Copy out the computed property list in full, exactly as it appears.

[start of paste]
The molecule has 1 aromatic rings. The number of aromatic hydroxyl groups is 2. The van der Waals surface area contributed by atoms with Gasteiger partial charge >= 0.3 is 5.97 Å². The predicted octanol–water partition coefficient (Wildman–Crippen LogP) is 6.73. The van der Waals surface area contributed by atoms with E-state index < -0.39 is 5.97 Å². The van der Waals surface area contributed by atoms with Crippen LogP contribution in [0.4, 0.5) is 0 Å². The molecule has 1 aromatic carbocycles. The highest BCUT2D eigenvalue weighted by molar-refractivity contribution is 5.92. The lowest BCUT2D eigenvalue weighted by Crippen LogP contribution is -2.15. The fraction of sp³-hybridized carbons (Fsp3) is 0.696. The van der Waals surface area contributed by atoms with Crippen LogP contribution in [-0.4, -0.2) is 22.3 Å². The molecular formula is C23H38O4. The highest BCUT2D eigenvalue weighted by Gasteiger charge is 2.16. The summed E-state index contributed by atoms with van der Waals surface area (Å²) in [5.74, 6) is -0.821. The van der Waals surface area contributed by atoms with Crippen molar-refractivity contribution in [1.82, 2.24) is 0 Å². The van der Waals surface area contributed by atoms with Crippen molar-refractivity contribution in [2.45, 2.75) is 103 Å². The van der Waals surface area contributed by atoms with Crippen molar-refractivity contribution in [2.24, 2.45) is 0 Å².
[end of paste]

The molecule has 1 aromatic rings. The number of aromatic hydroxyl groups is 2. The van der Waals surface area contributed by atoms with Gasteiger partial charge >= 0.3 is 5.97 Å². The predicted octanol–water partition coefficient (Wildman–Crippen LogP) is 6.73. The van der Waals surface area contributed by atoms with E-state index < -0.39 is 5.97 Å². The van der Waals surface area contributed by atoms with Crippen LogP contribution in [0.4, 0.5) is 0 Å². The molecule has 1 aromatic carbocycles. The highest BCUT2D eigenvalue weighted by molar-refractivity contribution is 5.92. The lowest BCUT2D eigenvalue weighted by Crippen LogP contribution is -2.15. The fraction of sp³-hybridized carbons (Fsp3) is 0.696. The van der Waals surface area contributed by atoms with Crippen LogP contribution in [-0.4, -0.2) is 22.3 Å². The molecular formula is C23H38O4. The highest BCUT2D eigenvalue weighted by Gasteiger charge is 2.16. The summed E-state index contributed by atoms with van der Waals surface area (Å²) in [5.74, 6) is -0.821. The van der Waals surface area contributed by atoms with Crippen molar-refractivity contribution in [1.82, 2.24) is 0 Å². The van der Waals surface area contributed by atoms with Crippen molar-refractivity contribution in [2.45, 2.75) is 103 Å². The van der Waals surface area contributed by atoms with Crippen molar-refractivity contribution in [2.24, 2.45) is 0 Å².